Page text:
Hey there lovely readers!

I held off on posting yesterday because I had planned on going out fishing today and hoped I would be able to write about what a great time I had. Unfortunately, the weather is not cooperating with us in Quidi Vidi (does it ever?) and Christine and I are not able to go out. The next couple of days aren’t looking good either. Just another reminder that we’re at the mercy of the weather here in St. John’s, I suppose.

Ever the optimist, I knew there would HAVE to be something interesting to write about today. And though it’s still mid-afternoon, I’m happy to say that today I’ve been reminded of how enjoyable fieldwork is when you’re able to make real connections with people. If you recall from my last post, Xuan and I have been drawing the floor plan of Mary and Claude Ring’s house- an experience, thankfully, I’ve grown to at the very least, tolerate. This morning, I dropped by to ask the Rings some questions about the house and was hoping they would have a couple of photos to lend me. When I arrived, Claude sent me upstairs with Mary, where we spent the next hour looking through old photo albums. Although I didn’t know anyone in the pictures, I got to experience Quidi Vidi in a completely new way: through pictures the Ring family took while their children were growing up. Mary let me ask her a million questions and pointed out details I probably wouldn’t have picked up on. And what I had planned on being a half an hour maximum conversation, turned into an hour, and then an hour and a half, and then just as I was putting my jacket on, Mary said, “would you like a sandwich or something?”

Mary and Claude Ring in their kitchen
The next thing I knew, Mary and I were laying out things for lunch and having a grand ol’ chat. She made us each a toasted ham sandwich, and we had a cup of tea, a fruit cup, and some chocolate cookies. A lot nicer than the crackers and cheese I had planned on eating! As we ate, Mary told me about her courting days with Claude, when he would walk from the village up to John Street in downtown St. John’s (“a long ol’ walk, b’y, I was cracked,” as he joked with me) and back again just to see her, and then about each of her seven children and what it was like raising them here. Mary stayed at home with her children until her youngest son turned 12, when she returned to work at the Department of Finance in Confederation Building. Though she has since retired, she still works today from September-December and from January-April, teaching tax courses and doing taxes for H&R Block. She even has an office upstairs in their home, she proudly told me. I was struck by her good nature and sense of humor and didn’t feel like I was “in the field”; honestly, I felt like I was visiting a friend and chatting about old times. I think she felt the same way, though. When I was getting ready to leave, she told me I’m going to have to come back and visit her after our time in Quidi Vidi is up. But she also said a somewhat cliché thing that before this field school, I wouldn’t have thought twice about: “I feel like I’ve known you my whole life.”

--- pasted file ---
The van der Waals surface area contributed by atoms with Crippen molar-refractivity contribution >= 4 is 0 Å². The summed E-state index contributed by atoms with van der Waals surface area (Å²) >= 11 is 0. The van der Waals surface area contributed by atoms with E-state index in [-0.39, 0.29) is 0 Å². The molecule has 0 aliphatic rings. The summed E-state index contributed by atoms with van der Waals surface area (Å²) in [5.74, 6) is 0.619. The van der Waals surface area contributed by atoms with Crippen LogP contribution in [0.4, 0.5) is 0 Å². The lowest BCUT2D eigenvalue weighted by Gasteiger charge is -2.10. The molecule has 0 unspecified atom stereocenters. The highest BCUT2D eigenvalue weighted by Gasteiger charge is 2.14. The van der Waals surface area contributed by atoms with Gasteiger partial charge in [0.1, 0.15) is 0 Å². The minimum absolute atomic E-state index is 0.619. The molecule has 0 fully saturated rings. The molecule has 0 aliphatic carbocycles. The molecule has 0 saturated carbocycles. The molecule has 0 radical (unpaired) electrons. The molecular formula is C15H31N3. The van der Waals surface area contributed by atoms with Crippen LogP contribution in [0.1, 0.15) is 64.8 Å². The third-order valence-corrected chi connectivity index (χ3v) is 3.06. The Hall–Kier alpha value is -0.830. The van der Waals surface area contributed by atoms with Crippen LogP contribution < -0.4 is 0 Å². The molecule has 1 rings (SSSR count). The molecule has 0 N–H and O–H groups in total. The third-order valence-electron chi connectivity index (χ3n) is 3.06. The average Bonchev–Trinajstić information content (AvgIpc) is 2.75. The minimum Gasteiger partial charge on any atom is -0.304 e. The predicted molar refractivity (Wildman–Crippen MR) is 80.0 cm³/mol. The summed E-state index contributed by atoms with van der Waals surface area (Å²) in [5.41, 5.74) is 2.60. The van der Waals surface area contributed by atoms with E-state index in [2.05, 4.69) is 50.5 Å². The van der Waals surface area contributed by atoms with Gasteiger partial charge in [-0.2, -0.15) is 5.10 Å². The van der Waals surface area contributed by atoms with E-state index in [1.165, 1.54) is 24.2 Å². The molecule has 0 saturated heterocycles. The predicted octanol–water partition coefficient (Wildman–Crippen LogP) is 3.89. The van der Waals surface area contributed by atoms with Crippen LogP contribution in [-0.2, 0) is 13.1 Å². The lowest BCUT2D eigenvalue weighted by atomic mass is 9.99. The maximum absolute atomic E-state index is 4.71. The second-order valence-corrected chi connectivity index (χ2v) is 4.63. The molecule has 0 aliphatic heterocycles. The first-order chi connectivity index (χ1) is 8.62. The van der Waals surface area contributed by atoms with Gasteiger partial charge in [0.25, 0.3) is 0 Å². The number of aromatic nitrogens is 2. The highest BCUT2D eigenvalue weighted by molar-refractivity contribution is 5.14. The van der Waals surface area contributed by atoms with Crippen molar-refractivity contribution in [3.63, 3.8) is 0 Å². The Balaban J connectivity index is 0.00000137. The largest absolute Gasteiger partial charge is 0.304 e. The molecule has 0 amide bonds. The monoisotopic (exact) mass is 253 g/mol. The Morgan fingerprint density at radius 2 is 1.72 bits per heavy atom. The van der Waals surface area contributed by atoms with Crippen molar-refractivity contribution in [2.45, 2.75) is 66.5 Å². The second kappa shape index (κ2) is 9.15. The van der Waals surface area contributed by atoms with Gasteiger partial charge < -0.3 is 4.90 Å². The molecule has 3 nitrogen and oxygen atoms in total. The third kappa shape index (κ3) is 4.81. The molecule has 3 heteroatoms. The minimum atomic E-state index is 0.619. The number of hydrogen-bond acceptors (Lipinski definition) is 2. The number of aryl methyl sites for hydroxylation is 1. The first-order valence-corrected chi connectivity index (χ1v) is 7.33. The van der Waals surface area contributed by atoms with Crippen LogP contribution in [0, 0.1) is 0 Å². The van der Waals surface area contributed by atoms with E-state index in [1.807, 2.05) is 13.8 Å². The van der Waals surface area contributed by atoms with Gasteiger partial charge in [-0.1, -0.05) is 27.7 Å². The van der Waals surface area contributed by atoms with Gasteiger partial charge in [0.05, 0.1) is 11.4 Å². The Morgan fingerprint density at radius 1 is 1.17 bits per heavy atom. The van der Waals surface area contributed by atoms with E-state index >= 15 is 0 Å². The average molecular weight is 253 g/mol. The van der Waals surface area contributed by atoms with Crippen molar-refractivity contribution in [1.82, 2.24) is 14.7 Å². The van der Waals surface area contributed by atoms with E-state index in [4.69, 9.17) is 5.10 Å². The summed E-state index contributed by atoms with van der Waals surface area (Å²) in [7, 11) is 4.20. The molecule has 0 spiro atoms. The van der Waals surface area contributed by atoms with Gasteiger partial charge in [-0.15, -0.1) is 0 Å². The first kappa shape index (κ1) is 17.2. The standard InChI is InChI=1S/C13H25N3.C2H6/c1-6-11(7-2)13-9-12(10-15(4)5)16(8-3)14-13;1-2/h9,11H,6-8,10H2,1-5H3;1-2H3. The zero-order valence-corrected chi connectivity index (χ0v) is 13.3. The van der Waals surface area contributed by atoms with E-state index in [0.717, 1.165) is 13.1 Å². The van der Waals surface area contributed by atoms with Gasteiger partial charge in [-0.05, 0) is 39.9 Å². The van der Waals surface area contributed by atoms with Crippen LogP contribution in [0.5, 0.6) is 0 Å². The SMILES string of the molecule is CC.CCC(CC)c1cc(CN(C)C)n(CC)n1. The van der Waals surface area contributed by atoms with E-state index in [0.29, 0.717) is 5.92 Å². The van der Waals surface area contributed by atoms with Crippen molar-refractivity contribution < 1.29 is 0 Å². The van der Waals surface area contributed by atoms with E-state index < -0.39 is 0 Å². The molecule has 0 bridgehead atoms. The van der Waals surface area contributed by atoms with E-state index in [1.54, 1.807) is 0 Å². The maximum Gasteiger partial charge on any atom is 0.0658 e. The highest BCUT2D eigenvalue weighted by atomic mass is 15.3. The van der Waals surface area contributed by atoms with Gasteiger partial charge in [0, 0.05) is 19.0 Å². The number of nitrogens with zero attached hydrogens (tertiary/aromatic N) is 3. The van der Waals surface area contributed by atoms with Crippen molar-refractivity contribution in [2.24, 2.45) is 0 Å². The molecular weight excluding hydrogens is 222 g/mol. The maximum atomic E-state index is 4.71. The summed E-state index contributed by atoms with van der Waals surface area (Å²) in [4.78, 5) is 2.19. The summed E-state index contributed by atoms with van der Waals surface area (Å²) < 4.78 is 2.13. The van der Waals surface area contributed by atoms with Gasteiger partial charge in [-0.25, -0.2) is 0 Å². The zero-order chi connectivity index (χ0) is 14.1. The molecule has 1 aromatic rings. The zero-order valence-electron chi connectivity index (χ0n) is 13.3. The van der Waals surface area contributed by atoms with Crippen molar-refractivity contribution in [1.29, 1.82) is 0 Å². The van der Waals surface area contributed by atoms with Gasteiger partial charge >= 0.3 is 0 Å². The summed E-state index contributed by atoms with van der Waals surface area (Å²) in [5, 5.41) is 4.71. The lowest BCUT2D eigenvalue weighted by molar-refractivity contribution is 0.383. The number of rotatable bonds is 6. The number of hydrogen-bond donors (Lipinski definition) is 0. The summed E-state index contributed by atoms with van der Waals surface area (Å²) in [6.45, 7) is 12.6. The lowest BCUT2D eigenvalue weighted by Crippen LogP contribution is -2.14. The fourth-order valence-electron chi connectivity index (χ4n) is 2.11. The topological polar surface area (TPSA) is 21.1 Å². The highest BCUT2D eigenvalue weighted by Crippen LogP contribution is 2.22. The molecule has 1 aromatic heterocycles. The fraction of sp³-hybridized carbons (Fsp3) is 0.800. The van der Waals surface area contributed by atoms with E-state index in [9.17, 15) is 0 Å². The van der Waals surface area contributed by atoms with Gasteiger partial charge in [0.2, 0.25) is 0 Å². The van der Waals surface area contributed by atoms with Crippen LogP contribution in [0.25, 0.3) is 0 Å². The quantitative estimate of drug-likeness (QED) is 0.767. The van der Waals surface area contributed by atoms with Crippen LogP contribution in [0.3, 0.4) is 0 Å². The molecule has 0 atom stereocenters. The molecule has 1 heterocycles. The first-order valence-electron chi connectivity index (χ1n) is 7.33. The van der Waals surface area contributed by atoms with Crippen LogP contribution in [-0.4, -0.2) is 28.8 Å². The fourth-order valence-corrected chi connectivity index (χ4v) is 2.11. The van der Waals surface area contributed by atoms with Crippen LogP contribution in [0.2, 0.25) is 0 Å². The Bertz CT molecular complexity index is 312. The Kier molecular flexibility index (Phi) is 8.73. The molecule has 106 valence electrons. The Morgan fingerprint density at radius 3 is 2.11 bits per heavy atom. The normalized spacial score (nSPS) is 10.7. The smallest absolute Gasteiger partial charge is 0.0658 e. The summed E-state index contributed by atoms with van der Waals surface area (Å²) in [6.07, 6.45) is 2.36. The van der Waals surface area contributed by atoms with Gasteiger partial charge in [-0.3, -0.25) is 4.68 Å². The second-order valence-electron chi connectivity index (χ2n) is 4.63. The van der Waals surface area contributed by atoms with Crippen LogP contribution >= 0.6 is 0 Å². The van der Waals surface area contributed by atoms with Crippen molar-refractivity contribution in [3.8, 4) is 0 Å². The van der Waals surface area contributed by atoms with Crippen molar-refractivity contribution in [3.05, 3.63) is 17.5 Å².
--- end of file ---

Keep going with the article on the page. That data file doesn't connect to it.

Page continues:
Lunch is served! Mary Ring pauses for a quick snap
When I began this field school, I knew that 1) I really wanted to end up in a boat, and 2) I really wanted to cozy up to some wood heat in someone’s shed. And I’ve done both of those things. But honestly, I really just wanted to meet people here that in three months or three years time, I’d be able to sit down and chat with and it wouldn’t feel forced or like it was a requirement for a course. Because that’s where I find joy in studying Folklore; it truly is a field dedicated to telling people's stories and capturing their way of life.

What a Wednesday it turned out to be afterall!

Kayla Carroll

Tuesday 24 September 2013

Lessons from Quidi Vidi

These past few weeks have gone by in the blink of an eye. Everyday has been a totally different experience. As our adventure comes to a close, it is a good time to reflect on some important lessons learned by our experiences here:

1. Do not come to Quidi Vidi with a full belly. Every resident and their dog will offer you a meal.
2. Do not walk through town if you're in a hurry. You'll get into more conversations than you can count.
3. Seagulls are perhaps the most vicious animal to walk the face of the earth. Throw a piece of fish into the water, and you'll swear they are piranha.
4. Bring every piece of clothing that you can think of. The weather goes through all five seasons in one day. It may be cold and clear one minute, then windy and hot the next. I half expect it to be raining frogs tomorrow. 
5. DO NOT call the villagers townies. While technically Quidi Vidi is part of the St. John's now, the village does not consider itself a part of it.
6. Always bring a camera. There is always something worth taking a picture of here, whether it be the scenery or the people.

A misty day in Quidi Vidi
These lessons were hard earned, and some took time to sink in (the first one especially). For anyone who plans to spend some time in Quidi Vidi, this list can go a long way in preventing some headaches. I'm sure there are more things to be learned in this small village, but I would need a lifetime to discover them.